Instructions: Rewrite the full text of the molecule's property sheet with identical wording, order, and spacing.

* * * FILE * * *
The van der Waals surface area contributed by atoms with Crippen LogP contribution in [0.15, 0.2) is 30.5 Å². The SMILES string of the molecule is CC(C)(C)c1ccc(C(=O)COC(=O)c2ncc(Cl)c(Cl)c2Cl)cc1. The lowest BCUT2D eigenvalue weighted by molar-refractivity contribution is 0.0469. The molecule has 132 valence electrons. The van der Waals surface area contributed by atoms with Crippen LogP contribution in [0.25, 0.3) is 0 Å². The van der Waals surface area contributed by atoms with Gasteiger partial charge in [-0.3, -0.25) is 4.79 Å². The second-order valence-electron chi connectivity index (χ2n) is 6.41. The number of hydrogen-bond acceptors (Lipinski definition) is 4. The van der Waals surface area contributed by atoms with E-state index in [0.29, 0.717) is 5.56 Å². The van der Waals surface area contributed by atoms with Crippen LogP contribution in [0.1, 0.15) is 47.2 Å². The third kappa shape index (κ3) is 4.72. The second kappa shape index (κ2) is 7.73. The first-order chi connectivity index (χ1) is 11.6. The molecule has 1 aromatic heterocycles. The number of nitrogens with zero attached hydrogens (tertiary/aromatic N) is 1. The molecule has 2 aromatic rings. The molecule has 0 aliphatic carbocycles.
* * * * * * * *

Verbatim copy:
The van der Waals surface area contributed by atoms with Crippen LogP contribution in [0.15, 0.2) is 30.5 Å². The SMILES string of the molecule is CC(C)(C)c1ccc(C(=O)COC(=O)c2ncc(Cl)c(Cl)c2Cl)cc1. The lowest BCUT2D eigenvalue weighted by molar-refractivity contribution is 0.0469. The molecule has 132 valence electrons. The van der Waals surface area contributed by atoms with Crippen LogP contribution in [0.25, 0.3) is 0 Å². The van der Waals surface area contributed by atoms with Gasteiger partial charge in [-0.3, -0.25) is 4.79 Å². The second-order valence-electron chi connectivity index (χ2n) is 6.41. The number of hydrogen-bond acceptors (Lipinski definition) is 4. The van der Waals surface area contributed by atoms with E-state index in [0.29, 0.717) is 5.56 Å². The van der Waals surface area contributed by atoms with Crippen LogP contribution in [0.1, 0.15) is 47.2 Å². The third kappa shape index (κ3) is 4.72. The second kappa shape index (κ2) is 7.73. The first-order chi connectivity index (χ1) is 11.6. The molecule has 1 aromatic heterocycles. The number of nitrogens with zero attached hydrogens (tertiary/aromatic N) is 1. The molecule has 2 aromatic rings. The molecule has 0 aliphatic carbocycles.